Fifty years ago tomorrow, July 20, an amazing thing happened when two humans – Neil Armstrong and Edwin “Buzz” Aldrin – landed on the moon and stepped onto its dusty surface. The fact their craft didn’t hurtle to the ground and turn the moon into their grave was, in itself, hard to believe. And their return to earth alive, with orbiting module astronaut Michael Collins, only added to Americans’ joy and sense of accomplishment.
Advancements in computers, medicine, physics, and the understanding of how space travel affects humans all have come in the years since the end of the Apollo program and our last moon landing. Much of the research continuing today takes place aboard the International Space Station or with data recorded and transmitted back to earth by unmanned satellites.
Although Elon Musk and others are pursuing the goal of human space travel run by private companies, NASA has been pumping billions into development of a skyscraper-sized Space Launch System that it hopes could take Americans back to the moon as early as 2024.
But, at a time when the earth is facing huge, ongoing environmental problems – from widespread ocean pollution, clear-cutting and burning of rainforests, long-term damage from fracking and oil extraction, melting permafrost in the far north and loss of land from rising seas – it’s valid to ask why we should return to a place we’ve already visited?
Twelve men walked on the moon. Countless satellites have mapped it, photographed it, and done all manner of analysis of it. And, more importantly, space travel has gone far beyond the moon in the 50 years since Apollo 11. Roving robots are crisscrossing Mars, sending back photos and data about the soil, light, air and chemical makeup – giving us a great understanding of a planet no human has visited. The Hubble telescope sends images to earth of planets and solar systems far beyond anything we could ever visit. The manned International Space Station provides cell-level analysis of the impact of long-term space travel on the human body, not to mention insight into the dynamics of people living together in a finite space for months, or years, at a time.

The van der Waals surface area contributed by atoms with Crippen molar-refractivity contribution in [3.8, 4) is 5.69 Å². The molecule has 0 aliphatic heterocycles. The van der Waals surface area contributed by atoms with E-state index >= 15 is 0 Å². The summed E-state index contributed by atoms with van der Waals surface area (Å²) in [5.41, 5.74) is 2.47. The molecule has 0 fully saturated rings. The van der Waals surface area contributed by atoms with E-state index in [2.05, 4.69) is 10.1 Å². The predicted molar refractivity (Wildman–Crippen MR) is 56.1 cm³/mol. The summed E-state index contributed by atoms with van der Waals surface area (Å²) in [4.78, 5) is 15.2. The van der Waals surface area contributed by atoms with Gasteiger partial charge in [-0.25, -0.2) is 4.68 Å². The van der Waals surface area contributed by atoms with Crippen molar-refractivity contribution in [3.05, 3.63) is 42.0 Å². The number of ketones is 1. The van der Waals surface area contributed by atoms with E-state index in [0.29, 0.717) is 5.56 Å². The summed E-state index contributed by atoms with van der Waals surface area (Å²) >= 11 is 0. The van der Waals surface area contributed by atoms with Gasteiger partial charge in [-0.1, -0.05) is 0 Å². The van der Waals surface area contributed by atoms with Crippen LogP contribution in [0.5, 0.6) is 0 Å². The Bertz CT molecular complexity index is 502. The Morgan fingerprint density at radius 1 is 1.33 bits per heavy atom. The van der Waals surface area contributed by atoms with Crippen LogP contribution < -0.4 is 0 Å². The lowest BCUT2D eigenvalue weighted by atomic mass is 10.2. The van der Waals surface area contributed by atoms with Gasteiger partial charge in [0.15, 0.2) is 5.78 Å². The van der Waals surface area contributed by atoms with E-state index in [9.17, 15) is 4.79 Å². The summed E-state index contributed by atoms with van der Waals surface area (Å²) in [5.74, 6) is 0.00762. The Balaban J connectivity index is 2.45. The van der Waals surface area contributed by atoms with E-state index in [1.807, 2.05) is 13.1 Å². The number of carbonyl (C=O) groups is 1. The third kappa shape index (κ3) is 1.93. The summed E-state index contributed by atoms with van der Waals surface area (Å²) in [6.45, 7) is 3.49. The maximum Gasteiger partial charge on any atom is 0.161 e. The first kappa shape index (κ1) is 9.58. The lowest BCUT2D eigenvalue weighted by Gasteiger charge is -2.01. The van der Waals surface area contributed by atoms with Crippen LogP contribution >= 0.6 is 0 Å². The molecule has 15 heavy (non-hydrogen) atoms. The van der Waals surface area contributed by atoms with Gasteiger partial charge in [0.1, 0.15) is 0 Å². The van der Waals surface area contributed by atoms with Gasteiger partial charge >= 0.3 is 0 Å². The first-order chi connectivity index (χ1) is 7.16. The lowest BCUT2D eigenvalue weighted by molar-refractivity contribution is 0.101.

Everything leading up to the Apollo 11 moon landing and all space exploration that has taken place since is important in the evolution and understanding of humans and where we are in time and space. There is growing support for using robots for future exploration – which is, in effect, what’s happening with the Mars rovers and satellites sent beyond our solar system. Robots are durable, expendable, “live” far longer than humans and can efficiently gather and transmit information 24/7, for untold years to come.
A major development in space exploration came when Musk and other entrepreneurs starting putting their money and ideas into development of rockets and technology that governments are using to resupply the space station and to launch private research and communications satellites. This infusion of private capital and ideas into what had been an expensive, taxpayer-funded endeavor will continue to expand our boundaries, with or without humans on board.
Fifty years on, the planets and stars still grab our attention; developments in technology from space exploration continue to alter our lives. The debate about using robots, humans, or both for space exploration will continue, even as we grapple with the looming challenges of climate change and the struggles of humans to live here on earth. However the debate is resolved, there is unmistakable, immeasurable benefit to humanity from our more than 50-year quest to reach into outer space.
Old-timers well remember the face and voice of legendary newsman Walter Cronkite broadcasting during the Apollo 11 touchdown at Tranquility Base on that July day. As Neil Armstrong and Buzz Aldrin climbed into their lunar module on the first phase of the return of the three astronauts to earth, Cronkite said, “Apollo 11 still has a long way to go. And so do we.”
His words have as much meaning today as the moment when Armstrong’s boot first touched the lunar soil.